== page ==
The reason for this is that although Butt based the formulas on records from “natural bodybuilders,” many of these competitors may have been using drugs. It’s easy to cheat drug tests in most sports—bodybuilding especially—and steroids were legal and generally not tested for until about the 1980s.
Thus, it’s safe to assume that undisclosed steroid use may have slightly inflated Butt’s numbers. Additionally, much of the data came from top-level bodybuilders who comprise the genetic elite for muscle gain.
Therefore, it’s wise to look at your maximum numbers from the calculator as an absolute ceiling of what you could achieve if you did everything right with your training and nutrition for years.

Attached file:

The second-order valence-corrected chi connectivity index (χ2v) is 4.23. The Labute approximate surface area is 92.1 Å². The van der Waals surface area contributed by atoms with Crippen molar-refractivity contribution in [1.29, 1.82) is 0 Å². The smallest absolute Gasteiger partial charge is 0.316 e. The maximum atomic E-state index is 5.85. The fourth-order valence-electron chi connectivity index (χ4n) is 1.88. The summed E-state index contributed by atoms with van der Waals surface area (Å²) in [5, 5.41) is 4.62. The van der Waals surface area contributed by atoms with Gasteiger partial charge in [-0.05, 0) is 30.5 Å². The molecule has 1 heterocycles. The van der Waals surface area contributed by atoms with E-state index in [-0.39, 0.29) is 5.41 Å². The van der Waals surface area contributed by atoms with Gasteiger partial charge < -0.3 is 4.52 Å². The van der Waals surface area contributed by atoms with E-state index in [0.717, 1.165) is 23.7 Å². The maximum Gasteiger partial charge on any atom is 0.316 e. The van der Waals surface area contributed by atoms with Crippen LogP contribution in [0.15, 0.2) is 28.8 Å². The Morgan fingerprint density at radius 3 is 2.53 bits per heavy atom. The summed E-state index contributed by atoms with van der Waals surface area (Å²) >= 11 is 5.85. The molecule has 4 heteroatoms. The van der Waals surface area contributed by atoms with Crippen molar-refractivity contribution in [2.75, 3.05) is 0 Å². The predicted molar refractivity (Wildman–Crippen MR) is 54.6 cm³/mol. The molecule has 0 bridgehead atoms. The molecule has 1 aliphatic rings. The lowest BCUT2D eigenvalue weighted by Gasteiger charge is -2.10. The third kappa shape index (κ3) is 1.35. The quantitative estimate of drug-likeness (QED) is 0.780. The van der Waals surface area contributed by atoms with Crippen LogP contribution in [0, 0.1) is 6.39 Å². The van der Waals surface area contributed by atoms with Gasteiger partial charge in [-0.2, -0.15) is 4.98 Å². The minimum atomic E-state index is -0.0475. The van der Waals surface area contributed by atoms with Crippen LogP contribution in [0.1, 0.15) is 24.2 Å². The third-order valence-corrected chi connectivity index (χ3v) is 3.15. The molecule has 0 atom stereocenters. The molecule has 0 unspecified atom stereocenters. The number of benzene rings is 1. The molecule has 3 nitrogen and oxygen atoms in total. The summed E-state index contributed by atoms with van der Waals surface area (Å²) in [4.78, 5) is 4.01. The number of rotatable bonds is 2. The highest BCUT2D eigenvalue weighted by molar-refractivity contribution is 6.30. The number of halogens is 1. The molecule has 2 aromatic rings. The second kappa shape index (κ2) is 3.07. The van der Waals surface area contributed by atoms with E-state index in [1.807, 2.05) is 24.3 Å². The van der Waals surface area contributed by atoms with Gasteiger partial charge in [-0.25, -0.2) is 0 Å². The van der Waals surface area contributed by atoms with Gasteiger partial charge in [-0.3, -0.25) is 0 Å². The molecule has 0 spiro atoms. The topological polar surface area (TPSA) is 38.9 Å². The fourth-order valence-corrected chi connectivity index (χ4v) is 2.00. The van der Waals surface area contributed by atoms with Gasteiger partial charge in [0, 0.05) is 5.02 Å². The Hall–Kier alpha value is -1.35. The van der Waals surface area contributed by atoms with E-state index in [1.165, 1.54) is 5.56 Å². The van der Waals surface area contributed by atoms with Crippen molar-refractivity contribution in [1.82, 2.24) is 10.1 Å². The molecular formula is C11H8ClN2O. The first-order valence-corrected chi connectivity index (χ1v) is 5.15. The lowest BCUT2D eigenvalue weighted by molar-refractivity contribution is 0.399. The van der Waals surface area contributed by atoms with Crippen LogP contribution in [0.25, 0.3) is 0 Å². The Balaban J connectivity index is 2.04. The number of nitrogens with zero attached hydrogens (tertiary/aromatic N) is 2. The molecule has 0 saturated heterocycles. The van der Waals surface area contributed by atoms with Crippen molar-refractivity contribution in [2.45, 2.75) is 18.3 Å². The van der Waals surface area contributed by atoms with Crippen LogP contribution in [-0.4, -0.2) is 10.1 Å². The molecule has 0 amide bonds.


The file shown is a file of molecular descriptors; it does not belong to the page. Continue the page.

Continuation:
And it’s reasonable to subtract 5% from your maximum drug-free results for a more conservative estimate of how big we can get without more or less devoting our lives to lifting weights.
You don't need supplements to build muscle, lose fat, and get healthy. But the right ones can help. Take this quiz to learn which ones are best for you.
Find the Perfect Supplements for You in Just 60 Seconds
You don't need supplements to build muscle, lose fat, and get healthy. But the right ones can help. Take this quiz to learn which ones are best for you.Take the Quiz
Timeline for Reaching Your Natural Genetic Potential
It takes at least 4-to-5 years of proper dieting and training to approach your genetic potential for muscle growth. After this point, further gains in muscle mass become vanishingly small.
However, the time it takes to reach your genetic potential can vary depending on numerous factors.